This movie is disturbing. I do remember a kid being scared of those creatures that have the wings that turn people into slime.

Yeah, they do an external digestion thing. I did not remember that. First of all, when you said disturbing, I thought you were going to talk about the sexual assault that our hero lays on the heroin the first time he meets her. He has his ferret steal her clothes as she’s bathing naked. Then he forces a kiss on her. It’s like, really?

Yeah, Kodo and Podo steal her clothes. Overall, this movie is a lot more, let’s say, “erotic” than I remember? I’m surprised my parents were cool with me watching this on a neverending loop.

I know. As I was watching it, I understood why nine-year-old Kumail was very intrigued by this movie. The other thing I want to say is I think Kodo and Podo steal the movie. The entire time I was like, if anything happens to these two little fuckers, I’m going to be so upset. Then Kodo or Podo sacrifices himself to kill Rip Torn.

That was Kodo. Then Podo has kids at the end.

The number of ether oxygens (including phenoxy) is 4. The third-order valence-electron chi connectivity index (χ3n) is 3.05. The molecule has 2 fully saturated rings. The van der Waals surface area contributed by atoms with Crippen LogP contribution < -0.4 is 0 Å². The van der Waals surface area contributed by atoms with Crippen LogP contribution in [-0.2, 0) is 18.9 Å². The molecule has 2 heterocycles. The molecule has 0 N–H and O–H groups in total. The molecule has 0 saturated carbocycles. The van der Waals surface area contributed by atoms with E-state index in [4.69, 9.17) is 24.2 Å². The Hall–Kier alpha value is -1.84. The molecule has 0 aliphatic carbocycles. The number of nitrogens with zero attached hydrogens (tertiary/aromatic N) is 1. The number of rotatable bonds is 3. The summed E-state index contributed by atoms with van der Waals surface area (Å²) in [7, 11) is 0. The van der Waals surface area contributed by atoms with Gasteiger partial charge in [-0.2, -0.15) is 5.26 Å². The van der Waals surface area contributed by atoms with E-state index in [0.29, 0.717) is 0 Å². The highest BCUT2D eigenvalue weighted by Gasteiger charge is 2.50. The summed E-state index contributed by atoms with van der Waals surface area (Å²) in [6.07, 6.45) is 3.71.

Right. There are more Kodo’s coming.

My memory of Kodo’s death is much more graphic. In reality he just kind of jumps at Rip Torn then they both fall and that’s it.

In little Mike’s brain that was all filled in. What I remember most about this movie was, and I didn’t realize until I watched, was the eye and the ring. That was the image. As soon as that came on, I was like this is burned into some part of my brain. By the way, eye in a ring is the most obvious spy tool ever. Obviously, that thing is checking out what you’re doing. The eye, put shades on it.

Right, it’s a ring with a giant eyeball, just looking around. And to kill it, John Amos uses a flaming hot wood stick poker. And even an eyeball inside a ring, it’s really gross to see it hit with a flaming stick.

And it’s cool when it gets hit by the stick, and then it cuts to the witch woman getting it in her eye. I thought that was a cool image. What I noticed was that this was directed by Don Coscarelli, who has done a lot of great horror movies. You could definitely see that a horror director made this because there are horrifying things in this movie. Like the winged people who do the external digestion, as you were saying.

Yeah, I don’t like them at all. So, Marc Singer…



If you told me back then that in 2020 Marc Singer isn’t the most famous actor on earth right now, I would have be shocked. He’s Beastmaster and he’s Mike Donovan in V.

Yeah, exactly. At that time, I think he was looking in the mirror going, “This shit is too easy.”

Mike Donovan in V was my first Marc Singer experience and when I first saw him…